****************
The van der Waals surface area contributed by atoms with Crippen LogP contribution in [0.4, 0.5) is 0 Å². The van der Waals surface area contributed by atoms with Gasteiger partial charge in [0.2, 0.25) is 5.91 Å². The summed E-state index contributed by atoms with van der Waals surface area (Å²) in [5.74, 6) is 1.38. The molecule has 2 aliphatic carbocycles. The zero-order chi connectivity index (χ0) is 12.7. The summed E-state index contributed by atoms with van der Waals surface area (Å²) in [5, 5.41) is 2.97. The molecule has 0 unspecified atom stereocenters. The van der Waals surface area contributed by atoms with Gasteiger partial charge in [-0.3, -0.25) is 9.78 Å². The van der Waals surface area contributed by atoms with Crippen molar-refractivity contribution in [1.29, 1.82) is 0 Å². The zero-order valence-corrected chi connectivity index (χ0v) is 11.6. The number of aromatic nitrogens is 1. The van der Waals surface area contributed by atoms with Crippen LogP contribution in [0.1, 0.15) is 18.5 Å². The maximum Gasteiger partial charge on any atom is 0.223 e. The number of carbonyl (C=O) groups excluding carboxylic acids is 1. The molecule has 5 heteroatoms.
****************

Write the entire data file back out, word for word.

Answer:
The van der Waals surface area contributed by atoms with Crippen LogP contribution in [0.4, 0.5) is 0 Å². The van der Waals surface area contributed by atoms with Gasteiger partial charge in [0.2, 0.25) is 5.91 Å². The summed E-state index contributed by atoms with van der Waals surface area (Å²) in [5.74, 6) is 1.38. The molecule has 2 aliphatic carbocycles. The zero-order chi connectivity index (χ0) is 12.7. The summed E-state index contributed by atoms with van der Waals surface area (Å²) in [5, 5.41) is 2.97. The molecule has 0 unspecified atom stereocenters. The van der Waals surface area contributed by atoms with Gasteiger partial charge in [-0.3, -0.25) is 9.78 Å². The van der Waals surface area contributed by atoms with Crippen molar-refractivity contribution in [1.29, 1.82) is 0 Å². The zero-order valence-corrected chi connectivity index (χ0v) is 11.6. The number of aromatic nitrogens is 1. The van der Waals surface area contributed by atoms with Crippen LogP contribution in [0.1, 0.15) is 18.5 Å². The maximum Gasteiger partial charge on any atom is 0.223 e. The number of carbonyl (C=O) groups excluding carboxylic acids is 1. The molecule has 5 heteroatoms.